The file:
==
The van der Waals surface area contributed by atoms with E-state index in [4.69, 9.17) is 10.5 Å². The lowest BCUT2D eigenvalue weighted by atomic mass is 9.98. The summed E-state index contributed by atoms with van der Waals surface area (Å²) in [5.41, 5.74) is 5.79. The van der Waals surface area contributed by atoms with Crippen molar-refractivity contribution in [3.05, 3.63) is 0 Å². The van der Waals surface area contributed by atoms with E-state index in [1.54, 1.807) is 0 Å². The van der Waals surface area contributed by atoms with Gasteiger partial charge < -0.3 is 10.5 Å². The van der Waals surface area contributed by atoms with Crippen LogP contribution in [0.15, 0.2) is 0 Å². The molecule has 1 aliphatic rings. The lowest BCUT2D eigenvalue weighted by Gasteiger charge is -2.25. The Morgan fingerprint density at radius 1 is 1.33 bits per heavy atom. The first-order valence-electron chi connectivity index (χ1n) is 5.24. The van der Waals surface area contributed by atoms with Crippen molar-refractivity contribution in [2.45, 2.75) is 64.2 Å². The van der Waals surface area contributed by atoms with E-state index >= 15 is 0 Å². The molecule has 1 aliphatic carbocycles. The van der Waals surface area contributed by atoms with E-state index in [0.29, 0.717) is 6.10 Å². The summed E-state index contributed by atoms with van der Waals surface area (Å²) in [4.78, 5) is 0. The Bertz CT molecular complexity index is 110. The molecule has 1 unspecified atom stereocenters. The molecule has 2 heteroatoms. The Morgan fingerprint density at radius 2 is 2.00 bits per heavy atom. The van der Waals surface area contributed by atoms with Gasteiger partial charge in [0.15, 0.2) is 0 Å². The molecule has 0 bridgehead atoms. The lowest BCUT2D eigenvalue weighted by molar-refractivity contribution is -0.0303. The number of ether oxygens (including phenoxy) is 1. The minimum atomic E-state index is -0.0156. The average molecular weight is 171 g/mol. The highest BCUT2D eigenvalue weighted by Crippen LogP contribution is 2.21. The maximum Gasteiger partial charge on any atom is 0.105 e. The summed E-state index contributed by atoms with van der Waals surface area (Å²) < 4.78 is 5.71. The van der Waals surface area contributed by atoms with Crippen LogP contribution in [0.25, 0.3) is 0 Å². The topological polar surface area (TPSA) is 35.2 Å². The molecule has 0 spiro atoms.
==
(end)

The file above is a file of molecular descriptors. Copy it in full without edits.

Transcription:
The van der Waals surface area contributed by atoms with E-state index in [4.69, 9.17) is 10.5 Å². The lowest BCUT2D eigenvalue weighted by atomic mass is 9.98. The summed E-state index contributed by atoms with van der Waals surface area (Å²) in [5.41, 5.74) is 5.79. The van der Waals surface area contributed by atoms with Crippen molar-refractivity contribution in [3.05, 3.63) is 0 Å². The van der Waals surface area contributed by atoms with E-state index in [1.54, 1.807) is 0 Å². The van der Waals surface area contributed by atoms with Gasteiger partial charge < -0.3 is 10.5 Å². The van der Waals surface area contributed by atoms with Crippen LogP contribution in [0.15, 0.2) is 0 Å². The molecule has 1 aliphatic rings. The lowest BCUT2D eigenvalue weighted by Gasteiger charge is -2.25. The Morgan fingerprint density at radius 1 is 1.33 bits per heavy atom. The first-order valence-electron chi connectivity index (χ1n) is 5.24. The van der Waals surface area contributed by atoms with Crippen molar-refractivity contribution in [2.45, 2.75) is 64.2 Å². The van der Waals surface area contributed by atoms with E-state index >= 15 is 0 Å². The molecule has 1 aliphatic carbocycles. The van der Waals surface area contributed by atoms with E-state index in [0.29, 0.717) is 6.10 Å². The summed E-state index contributed by atoms with van der Waals surface area (Å²) in [4.78, 5) is 0. The Bertz CT molecular complexity index is 110. The molecule has 1 unspecified atom stereocenters. The molecule has 2 heteroatoms. The Morgan fingerprint density at radius 2 is 2.00 bits per heavy atom. The van der Waals surface area contributed by atoms with Gasteiger partial charge in [0.15, 0.2) is 0 Å². The molecule has 0 bridgehead atoms. The lowest BCUT2D eigenvalue weighted by molar-refractivity contribution is -0.0303. The number of ether oxygens (including phenoxy) is 1. The minimum atomic E-state index is -0.0156. The average molecular weight is 171 g/mol. The highest BCUT2D eigenvalue weighted by Crippen LogP contribution is 2.21. The maximum Gasteiger partial charge on any atom is 0.105 e. The summed E-state index contributed by atoms with van der Waals surface area (Å²) < 4.78 is 5.71. The van der Waals surface area contributed by atoms with Crippen LogP contribution in [0.25, 0.3) is 0 Å². The topological polar surface area (TPSA) is 35.2 Å². The molecule has 0 spiro atoms.